Research ethics, children, and young people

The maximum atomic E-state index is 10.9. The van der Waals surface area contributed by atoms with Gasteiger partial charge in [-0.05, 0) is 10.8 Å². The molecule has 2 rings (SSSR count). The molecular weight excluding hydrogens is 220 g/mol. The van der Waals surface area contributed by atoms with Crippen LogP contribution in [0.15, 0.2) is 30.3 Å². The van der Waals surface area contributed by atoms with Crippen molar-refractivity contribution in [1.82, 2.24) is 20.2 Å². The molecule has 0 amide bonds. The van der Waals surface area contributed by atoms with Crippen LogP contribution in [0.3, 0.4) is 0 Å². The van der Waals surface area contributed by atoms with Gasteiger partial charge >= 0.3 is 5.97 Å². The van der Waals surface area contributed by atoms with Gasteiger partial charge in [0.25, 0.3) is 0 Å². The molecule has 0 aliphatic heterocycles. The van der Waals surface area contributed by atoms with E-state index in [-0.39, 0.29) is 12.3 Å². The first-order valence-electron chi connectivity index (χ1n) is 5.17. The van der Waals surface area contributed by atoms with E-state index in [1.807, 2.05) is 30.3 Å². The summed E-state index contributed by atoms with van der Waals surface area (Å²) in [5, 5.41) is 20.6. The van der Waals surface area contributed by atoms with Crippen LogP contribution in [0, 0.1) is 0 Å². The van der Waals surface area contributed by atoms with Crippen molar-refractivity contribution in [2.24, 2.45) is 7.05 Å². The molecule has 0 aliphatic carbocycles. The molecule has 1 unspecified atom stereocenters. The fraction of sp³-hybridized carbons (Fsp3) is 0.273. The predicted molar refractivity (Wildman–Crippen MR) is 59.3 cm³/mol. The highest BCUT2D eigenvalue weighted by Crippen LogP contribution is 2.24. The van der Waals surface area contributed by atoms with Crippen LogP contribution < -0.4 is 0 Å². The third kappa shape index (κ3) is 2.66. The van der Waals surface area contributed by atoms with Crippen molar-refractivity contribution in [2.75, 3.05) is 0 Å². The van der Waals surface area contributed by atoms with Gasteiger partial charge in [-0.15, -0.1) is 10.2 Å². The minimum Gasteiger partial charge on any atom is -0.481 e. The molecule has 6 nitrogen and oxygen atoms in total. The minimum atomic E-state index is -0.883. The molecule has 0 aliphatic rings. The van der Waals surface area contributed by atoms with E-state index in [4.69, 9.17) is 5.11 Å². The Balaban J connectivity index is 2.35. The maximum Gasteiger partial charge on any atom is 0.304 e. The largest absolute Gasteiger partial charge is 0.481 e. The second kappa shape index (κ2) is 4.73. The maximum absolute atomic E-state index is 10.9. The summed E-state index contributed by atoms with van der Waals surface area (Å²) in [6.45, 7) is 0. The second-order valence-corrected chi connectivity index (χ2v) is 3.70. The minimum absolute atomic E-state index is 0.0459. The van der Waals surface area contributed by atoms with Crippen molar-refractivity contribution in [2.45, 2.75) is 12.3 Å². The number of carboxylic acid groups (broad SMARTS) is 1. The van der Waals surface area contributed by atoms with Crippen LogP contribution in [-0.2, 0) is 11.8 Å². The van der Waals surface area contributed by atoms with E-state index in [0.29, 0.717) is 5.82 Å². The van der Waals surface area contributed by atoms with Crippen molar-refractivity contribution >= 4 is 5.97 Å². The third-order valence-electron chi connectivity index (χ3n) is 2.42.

Special considerations apply to the ethics of research with children and young people. The United Nations Convention on the Rights of the Child (United Nations, 1989) highlights the need to respect children’s autonomy and agency while also recognizing the need for protection and support. For researchers, this means that particular care should be taken to ensure that children are fully involved in consenting processes, which may involve difficult ethical decision making where local norms and values run counter to a rights-based approach. A rights-based approach also mandates a need to avoid excluding children from research that concerns them and to ensure that their voices are heard. The wide variations in how childhood is socially constructed around the world and the increasing use of social media and the Internet by children challenge researchers to adopt ethically sound practices. While children are widely seen as especially vulnerable, this should not mean that the protection and care imprimatur must dominate and override concern for autonomy. Research with teenagers is very different from research with younger children, and children’s capacities for understanding and relating to adults develop and change massively through childhood. The ethics of research with children and young people involves tensions between competing views and interests, and achieving good outcomes requires careful reasoning. This chapter discusses these issues and offers suggestions for solutions.